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Archie Shepp

At various times in his long career, saxophonist, composer, playwright, and educator Archie Shepp has been regarded as a musical firebrand, cultural radical, soulful throwback to the jazz tradition, contemplative veteran explorer, and global jazz statesman. During the '60s, he was viewed as possibly the most articulate and intense member of the free jazz generation, issuing records such as Fire Music, The Way Ahead, and The Magic of Ju-Ju to speak hard truths about social injustice and the anger he felt. His tenor sax solos are searing, harsh, and unrelenting, played with a vivid intensity. During the mid-'70s, his work employed a fatback/swing-based R&B approach evoking Duke Ellington and Ben Webster (exemplified on Body and Soul and On Green Dolphin Street), while in the '80s, on recordings such as Mama Rose, he mixed straight bop, ballads, and blues that displayed little of the fury and fire of his earlier days. Throughout the '90s, Shepp recorded with a slew of bands for many labels, toured, and taught. His latter-day highlights include 2004's Blue Ballads, 2011's Wo! Man with Joachim Kuhn, and 2013's I Hear the Sound with his Attica Blues Orchestra. Shepp was born in Florida in 1937 but raised in Philadelphia. He studied piano, clarinet, and alto saxophone during elementary and high school before focusing on tenor saxophone. He still occasionally plays soprano saxophone and piano. He studied dramatic literature at Goddard College from 1955 to 1959 and earned his bachelor's degree. He played alto sax in dance bands and sought theatrical work in New York. After encountering John Coltrane in 1958, Shepp switched to tenor; he worked with Cecil Taylor (The World of Cecil Taylor) in 1960, and Gil Evans (Into the Hot, 1961), co-led groups with Bill Dixon, and played in the New York Contemporary Five with Don Cherry and John Tchicai. He led his own bands into the mid-'60s with Roswell Rudd, Bobby Hutcherson, Beaver Harris, and Grachan Moncur III. His early Impulse! albums -- On This Night, Four for Trane, Fire Music, etc. -- included poetry and quotes from James Baldwin and Malcolm X. Shepp's releases sought to paint an aural picture of African-American life, and included compositions based on historical incidents such as the Attica uprising and massacre (Attica Blues, 1969) that grafted mutant funk and R&B onto vanguard big-band jazz). Shepp turned to academia in the late '60s, teaching at SUNY in Buffalo, then the University of Massachusetts at Amherst, where he remained for more than three decades. He also produced plays in New York, among them The Communist in 1965 and Lady Day: A Musical Tragedy in 1972 with trumpeter/composer Cal Massey. In the mid-'70s, Shepp's playing began to shift on his albums. He substituted a more celebratory, and at times reflective attitude on recordings such as A Sea of Faces and There's a Trumpet in My Soul. In 1977, Shepp and pianist Horace Parlan teamed up for Goin Home, an intimate collection of folk and gospel songs that registered on the charts across Europe and won acclaim at home. Shepp toured and recorded extensively in Europe during the '80s, cutting another album with Parlan (Trouble in Mind) as well as Looking at Bird, a set of Charlie Parker-associated tunes with Niels-Henning Ørsted Pedersen. Also in 1980, he appeared in a duo with drummer Max Roach on the seminal Hat Hut outing The Long March. In 1982, Shepp cut one of his best-known outings, Mama Rose, with Jasper van't Hof. The saxophonist recorded for a wide variety of labels. Besides Impulse!, he led dates for BYG, Artista Freedom, Black Saint, Soul Note, Enja, Horo, Denon, Timeless, and many more. He continued recording and touring at a prolific pace: His discography includes more than 100 albums and 300 as a sideman. During the '80s alone, he issued more than 20 albums, and played on dozens more. Among these are En Concert a Banlieues Bleues with Chris McGregor's Brotherhood of Breath, Three for Freedom with Mal Waldron, and Little Red Moon for Soul Note. During the '90s, Shepp refused to slow down. Still teaching, he spent time writing and having his plays staged, as well as touring, lecturing, and recording. He issued Body and Soul with bassist Richard Davis (1991), The Tenors of Yusef Lateef and Archie Shepp, and Perfect Passions (both 1992), as well as Something to Live For (1997), a standards collection with John Hicks, George Mraz, Eddie Henderson, and Idris Muhammad. He closed the century with Conversations: Archie Shepp Meets Kahil El'Zabar's Ritual Trio for Delmark in 1999. As the 21st century dawned, Shepp had evolved from the provocative free jazz icon of his youth to elder jazz statesman. In 2000, he was co-billed with Henry Threadgill as a featured performer on Jean-Paul Bourelly's Boom Bop and issued a pair of duo offerings over the next couple of years, including Live in New York with Roswell Rudd and Left Alone Revisited with Mal Waldron. In 2005, Shepp founded Archie Ball, his own label, and two years later issued the pioneering Gemini, a jazz and hip-hop collaboration that featured Public Enemy's Chuck D as vocalist. In 2009, he released Phat Jam in Milano with an all-star cast that included Cochemea Gastelum, Oliver Lake, Hamid Drake, and Joe Fonda. Two years later, Shepp teamed with pianist Joachim Kuhn for Wo!man, a duo set that charted in Europe. Splitting his time living and working between New York and Paris, France, Shepp reassembled the Attica Blues group as the Attica Blues Orchestra for I Hear the Sound, recorded at two jazz festivals in June of 2013. His ensemble comprised younger Europeans and American stars including Amina Claudine Myers on piano and vocals, Ambrose Akinmusire on trumpet, Famoudou Don Moye on drums and percussion, Philippe Durand on guitar, Reggie Washington on bass, and Cecile McLorin Salvant on vocals. That same year, Shepp appeared with the Joachim Kuhn Trio on Voodoo Sense for ACT. Shepp did not record for the next six years though he did perform. In 2016, he became an NEA Jazz Master. In 2020, he released the album Ocean Bridges, a collaboration between the saxophonist and nephew Jason Moore (rapper and children's author Raw Poetic) and DJ/producer Earl Davis (aka Damu the Fudgemunk). Moore had sent numerous projects to Shepp over the previous two decades, but after the saxophonist heard current work by his nephew with Damu the Fudgemunk, he signed on. Ocean Bridges was improvised live in the studio, placing it firmly in the jazz and freestyle wheelhouse. It was released on Redefinition Records in May 2020. In December, the 83-year-old saxophonist issued a single and video of the spiritual "Sometimes I Feel Like a Motherless Child" in duo with pianist Jason Moran to announce their February 2021 album Let My People Go on the saxophonist's Archie Ball label. The full-length collected their duet performances from 2017 and 2018.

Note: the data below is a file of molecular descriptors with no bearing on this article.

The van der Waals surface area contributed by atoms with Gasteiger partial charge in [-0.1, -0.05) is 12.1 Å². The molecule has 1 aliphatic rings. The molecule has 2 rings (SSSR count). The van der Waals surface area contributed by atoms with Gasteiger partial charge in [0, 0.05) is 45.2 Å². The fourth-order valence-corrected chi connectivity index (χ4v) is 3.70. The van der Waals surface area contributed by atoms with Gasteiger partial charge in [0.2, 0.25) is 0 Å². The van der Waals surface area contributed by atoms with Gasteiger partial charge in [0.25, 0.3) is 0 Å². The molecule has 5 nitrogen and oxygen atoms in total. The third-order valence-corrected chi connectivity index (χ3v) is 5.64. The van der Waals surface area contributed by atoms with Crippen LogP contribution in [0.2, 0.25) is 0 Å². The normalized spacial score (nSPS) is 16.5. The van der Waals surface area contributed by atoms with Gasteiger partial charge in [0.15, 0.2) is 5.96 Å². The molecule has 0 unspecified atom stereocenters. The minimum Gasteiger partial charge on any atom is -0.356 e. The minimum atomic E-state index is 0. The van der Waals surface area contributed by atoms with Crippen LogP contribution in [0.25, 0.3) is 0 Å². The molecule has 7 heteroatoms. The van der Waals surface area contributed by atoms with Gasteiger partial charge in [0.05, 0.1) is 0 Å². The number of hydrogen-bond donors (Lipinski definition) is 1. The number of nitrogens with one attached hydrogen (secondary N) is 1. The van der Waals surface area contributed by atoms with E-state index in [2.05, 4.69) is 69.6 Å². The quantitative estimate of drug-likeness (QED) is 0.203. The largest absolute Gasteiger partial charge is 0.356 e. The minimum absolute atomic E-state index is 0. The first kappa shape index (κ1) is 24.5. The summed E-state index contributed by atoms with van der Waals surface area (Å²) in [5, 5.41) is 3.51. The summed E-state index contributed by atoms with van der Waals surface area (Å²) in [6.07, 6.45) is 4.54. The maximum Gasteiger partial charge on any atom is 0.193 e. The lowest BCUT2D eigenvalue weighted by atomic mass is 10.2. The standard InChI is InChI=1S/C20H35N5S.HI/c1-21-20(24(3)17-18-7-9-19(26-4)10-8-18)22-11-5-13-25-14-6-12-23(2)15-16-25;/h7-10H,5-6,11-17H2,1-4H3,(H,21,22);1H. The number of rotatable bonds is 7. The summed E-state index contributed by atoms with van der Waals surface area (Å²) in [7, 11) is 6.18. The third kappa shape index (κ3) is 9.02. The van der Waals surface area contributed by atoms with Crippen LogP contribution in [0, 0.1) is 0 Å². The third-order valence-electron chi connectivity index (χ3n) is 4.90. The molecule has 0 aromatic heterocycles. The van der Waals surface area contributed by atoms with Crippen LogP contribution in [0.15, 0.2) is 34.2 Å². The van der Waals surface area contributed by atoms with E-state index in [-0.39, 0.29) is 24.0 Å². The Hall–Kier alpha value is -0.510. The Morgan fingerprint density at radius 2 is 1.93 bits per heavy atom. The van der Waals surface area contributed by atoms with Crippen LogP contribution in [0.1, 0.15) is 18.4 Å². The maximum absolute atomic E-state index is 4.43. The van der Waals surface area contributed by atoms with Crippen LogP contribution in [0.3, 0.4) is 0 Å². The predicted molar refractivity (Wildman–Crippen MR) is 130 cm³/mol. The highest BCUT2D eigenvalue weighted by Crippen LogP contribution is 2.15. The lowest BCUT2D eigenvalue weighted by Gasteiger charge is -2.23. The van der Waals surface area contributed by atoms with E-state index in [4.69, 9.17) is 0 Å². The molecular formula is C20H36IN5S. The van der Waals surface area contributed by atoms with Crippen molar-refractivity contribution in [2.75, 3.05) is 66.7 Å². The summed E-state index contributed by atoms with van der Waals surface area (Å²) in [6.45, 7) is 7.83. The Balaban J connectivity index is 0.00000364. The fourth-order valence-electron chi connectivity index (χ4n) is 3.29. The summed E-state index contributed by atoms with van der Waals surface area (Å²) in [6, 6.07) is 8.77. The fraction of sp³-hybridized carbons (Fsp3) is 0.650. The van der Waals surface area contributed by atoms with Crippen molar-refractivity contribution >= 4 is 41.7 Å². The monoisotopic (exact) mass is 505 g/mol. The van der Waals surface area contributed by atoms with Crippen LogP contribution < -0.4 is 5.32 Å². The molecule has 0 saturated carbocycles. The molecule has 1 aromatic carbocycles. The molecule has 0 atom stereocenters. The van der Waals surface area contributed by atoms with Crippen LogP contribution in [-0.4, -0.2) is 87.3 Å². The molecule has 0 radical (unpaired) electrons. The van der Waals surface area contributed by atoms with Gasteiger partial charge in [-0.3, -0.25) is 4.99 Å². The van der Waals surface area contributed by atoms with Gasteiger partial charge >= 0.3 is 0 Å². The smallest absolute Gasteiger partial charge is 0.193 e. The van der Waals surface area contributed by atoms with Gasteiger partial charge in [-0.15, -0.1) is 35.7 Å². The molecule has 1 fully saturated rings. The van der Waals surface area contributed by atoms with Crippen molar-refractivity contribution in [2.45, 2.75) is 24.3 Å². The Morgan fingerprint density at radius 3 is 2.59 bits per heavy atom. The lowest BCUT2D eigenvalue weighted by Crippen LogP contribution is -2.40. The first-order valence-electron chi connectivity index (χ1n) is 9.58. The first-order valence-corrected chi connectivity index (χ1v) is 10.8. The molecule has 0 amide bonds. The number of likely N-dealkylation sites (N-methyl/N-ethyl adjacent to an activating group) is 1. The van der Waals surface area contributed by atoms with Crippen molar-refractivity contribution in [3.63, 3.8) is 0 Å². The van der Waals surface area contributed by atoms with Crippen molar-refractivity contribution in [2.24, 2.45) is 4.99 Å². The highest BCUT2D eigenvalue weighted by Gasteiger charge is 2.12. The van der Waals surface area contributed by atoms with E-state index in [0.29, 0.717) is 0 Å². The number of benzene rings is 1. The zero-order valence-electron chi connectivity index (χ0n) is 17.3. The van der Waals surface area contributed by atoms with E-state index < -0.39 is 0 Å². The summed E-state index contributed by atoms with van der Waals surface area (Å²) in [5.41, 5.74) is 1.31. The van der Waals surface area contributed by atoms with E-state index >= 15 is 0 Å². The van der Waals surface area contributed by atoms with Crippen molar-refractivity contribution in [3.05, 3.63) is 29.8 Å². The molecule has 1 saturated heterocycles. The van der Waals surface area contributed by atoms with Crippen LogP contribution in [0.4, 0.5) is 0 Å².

© Thom Jurek, Ron Wynn /TiVo